Pro-democracy protests in Iran have continued despite a bloody crackdown by the authorities.
A protest strike closed down the city of Saqez, in the Kurdistan province, some 150 miles north of the capital Tehran on Tuesday of last week.
According to reports from Iran, all the shops were shut and riot police were deployed across the city.
There have been similar strikes in the north west of the country—including Mahabad, in the West Azerbaijan province, and the cities of Bokan and Sardasht.
These strikes show that general discontent is spreading to the minority ethnic Kurdish and Azeri regions.
The funerals of those killed during the unrest have become impromptu anti-government demonstrations.
Crowds chanted in defiance of the police as they gathered for the funeral of 19 year old Sohrab Araabi who was killed in the first days of the protests.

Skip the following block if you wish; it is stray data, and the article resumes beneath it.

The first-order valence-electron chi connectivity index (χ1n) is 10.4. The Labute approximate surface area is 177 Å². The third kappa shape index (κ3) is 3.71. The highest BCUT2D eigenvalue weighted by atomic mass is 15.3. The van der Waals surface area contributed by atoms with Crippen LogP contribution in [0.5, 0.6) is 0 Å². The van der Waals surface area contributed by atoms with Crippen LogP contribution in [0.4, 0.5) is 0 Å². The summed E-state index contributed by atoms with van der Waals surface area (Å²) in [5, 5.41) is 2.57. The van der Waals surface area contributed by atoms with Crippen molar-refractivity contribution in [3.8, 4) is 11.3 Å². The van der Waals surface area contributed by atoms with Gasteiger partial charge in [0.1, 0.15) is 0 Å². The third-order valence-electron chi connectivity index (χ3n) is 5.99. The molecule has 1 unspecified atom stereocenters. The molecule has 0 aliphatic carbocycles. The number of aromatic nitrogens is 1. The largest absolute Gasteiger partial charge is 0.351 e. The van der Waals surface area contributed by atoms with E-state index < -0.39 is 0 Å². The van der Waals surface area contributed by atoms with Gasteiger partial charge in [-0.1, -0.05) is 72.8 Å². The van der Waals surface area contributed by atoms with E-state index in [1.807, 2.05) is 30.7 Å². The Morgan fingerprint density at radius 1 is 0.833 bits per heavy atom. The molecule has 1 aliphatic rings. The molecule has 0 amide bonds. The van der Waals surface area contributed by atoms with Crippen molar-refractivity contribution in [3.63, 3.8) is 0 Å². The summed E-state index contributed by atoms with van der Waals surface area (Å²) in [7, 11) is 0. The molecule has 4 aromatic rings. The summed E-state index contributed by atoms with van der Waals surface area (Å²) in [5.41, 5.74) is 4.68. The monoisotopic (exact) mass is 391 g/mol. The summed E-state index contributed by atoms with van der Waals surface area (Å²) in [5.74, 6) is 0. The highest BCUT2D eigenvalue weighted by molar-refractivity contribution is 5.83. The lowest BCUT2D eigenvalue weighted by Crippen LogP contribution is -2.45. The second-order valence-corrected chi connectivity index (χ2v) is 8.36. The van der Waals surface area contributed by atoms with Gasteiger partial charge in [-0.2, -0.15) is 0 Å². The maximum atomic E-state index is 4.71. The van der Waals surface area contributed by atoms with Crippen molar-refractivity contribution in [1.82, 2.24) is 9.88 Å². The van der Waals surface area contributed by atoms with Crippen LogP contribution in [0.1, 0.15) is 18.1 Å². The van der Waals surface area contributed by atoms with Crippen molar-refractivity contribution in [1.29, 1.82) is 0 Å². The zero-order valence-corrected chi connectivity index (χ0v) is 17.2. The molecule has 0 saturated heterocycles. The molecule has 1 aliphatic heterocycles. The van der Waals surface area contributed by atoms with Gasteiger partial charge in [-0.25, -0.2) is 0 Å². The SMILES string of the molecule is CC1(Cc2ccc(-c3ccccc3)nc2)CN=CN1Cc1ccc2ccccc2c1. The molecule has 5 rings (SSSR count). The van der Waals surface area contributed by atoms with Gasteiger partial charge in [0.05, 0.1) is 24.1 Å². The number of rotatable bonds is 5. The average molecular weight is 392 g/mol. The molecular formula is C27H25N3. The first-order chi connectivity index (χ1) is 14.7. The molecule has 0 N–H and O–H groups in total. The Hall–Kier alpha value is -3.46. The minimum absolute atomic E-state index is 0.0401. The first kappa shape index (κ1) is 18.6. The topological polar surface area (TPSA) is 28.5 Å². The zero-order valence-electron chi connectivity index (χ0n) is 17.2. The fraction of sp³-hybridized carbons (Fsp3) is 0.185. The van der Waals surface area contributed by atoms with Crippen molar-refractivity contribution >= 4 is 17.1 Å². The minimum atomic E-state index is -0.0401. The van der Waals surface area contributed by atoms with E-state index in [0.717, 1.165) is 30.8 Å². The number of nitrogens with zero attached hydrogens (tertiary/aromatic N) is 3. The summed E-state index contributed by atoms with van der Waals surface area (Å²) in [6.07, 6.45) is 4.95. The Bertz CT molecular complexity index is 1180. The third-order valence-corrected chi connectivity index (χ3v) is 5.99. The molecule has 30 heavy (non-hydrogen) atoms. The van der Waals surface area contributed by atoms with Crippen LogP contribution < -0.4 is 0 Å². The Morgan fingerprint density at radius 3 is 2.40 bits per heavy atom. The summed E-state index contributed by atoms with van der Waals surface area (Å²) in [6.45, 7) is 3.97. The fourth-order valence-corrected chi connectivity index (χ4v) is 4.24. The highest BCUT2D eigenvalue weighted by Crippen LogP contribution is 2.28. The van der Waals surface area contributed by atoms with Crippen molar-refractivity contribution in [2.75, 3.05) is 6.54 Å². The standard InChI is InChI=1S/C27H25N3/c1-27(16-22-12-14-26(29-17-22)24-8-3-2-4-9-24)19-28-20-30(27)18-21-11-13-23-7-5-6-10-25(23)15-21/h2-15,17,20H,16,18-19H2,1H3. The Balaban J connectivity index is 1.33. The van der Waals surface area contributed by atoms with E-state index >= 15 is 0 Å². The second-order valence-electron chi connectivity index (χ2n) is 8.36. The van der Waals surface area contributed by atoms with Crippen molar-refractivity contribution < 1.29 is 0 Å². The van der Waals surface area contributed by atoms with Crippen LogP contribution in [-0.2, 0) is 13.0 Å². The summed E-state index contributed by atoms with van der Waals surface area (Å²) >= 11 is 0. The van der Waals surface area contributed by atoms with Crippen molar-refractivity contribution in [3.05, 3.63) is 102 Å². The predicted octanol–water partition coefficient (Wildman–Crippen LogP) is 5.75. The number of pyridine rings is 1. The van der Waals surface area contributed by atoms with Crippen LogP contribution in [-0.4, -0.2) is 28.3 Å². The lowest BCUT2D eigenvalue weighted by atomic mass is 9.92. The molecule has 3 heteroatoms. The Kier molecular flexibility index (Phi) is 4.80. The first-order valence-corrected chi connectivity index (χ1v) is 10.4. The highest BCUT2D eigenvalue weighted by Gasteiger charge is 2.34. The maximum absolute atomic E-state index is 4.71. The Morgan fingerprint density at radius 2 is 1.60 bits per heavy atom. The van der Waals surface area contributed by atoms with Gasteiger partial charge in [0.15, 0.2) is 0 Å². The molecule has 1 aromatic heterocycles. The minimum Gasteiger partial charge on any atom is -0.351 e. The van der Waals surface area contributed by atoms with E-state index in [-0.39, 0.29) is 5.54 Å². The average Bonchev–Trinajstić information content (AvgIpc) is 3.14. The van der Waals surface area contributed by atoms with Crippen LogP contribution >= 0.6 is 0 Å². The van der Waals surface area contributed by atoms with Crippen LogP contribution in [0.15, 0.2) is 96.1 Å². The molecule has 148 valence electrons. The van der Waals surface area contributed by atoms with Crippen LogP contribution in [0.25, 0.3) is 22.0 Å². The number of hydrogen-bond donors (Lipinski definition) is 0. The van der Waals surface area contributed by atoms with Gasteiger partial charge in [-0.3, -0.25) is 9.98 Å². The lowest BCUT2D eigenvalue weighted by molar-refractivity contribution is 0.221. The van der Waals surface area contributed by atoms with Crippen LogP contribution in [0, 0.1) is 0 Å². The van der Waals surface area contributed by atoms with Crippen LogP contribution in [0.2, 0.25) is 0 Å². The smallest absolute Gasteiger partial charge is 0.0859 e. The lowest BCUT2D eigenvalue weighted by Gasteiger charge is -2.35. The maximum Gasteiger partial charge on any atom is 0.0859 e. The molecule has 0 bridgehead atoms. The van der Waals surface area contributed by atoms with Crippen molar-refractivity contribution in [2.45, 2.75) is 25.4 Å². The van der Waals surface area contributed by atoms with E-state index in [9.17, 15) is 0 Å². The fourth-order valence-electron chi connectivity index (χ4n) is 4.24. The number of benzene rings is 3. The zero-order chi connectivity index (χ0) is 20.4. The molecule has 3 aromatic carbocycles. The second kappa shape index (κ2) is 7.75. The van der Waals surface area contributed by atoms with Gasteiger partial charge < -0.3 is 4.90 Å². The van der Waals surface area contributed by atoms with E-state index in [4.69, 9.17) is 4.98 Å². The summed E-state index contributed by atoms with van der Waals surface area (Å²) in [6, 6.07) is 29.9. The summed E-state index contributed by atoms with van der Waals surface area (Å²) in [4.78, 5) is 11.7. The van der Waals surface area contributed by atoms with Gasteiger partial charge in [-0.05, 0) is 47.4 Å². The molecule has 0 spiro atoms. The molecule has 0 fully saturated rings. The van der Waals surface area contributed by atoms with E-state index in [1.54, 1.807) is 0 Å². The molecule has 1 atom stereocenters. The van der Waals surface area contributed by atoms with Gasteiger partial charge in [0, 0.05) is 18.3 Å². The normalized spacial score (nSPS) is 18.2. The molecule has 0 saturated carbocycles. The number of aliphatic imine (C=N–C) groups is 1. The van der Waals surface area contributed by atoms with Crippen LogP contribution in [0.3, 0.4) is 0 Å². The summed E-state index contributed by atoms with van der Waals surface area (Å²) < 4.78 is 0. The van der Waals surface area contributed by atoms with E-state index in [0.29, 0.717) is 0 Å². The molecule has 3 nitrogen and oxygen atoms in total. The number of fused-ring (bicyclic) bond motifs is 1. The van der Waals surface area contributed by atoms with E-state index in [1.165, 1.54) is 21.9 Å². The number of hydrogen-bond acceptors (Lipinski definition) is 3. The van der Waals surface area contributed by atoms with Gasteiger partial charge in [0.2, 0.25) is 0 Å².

Thousands of people also defied the crackdown to join a demonstration to commemorate the 1999 repression of the Iranian student movement.
Car drivers beeped their horns and flashed their lights in support of the protesters.
They also shouted slogans at the government’s Basij militia.
Meanwhile, authorities are continuing to purge those seen as sympathetic to the popular movement, including senior members of the security services.
According to human rights activists some 2,000 people are still being detained.
These include Nobel Prize winning author Shirin Ebadi, prominent journalists and activists in the reform movement.
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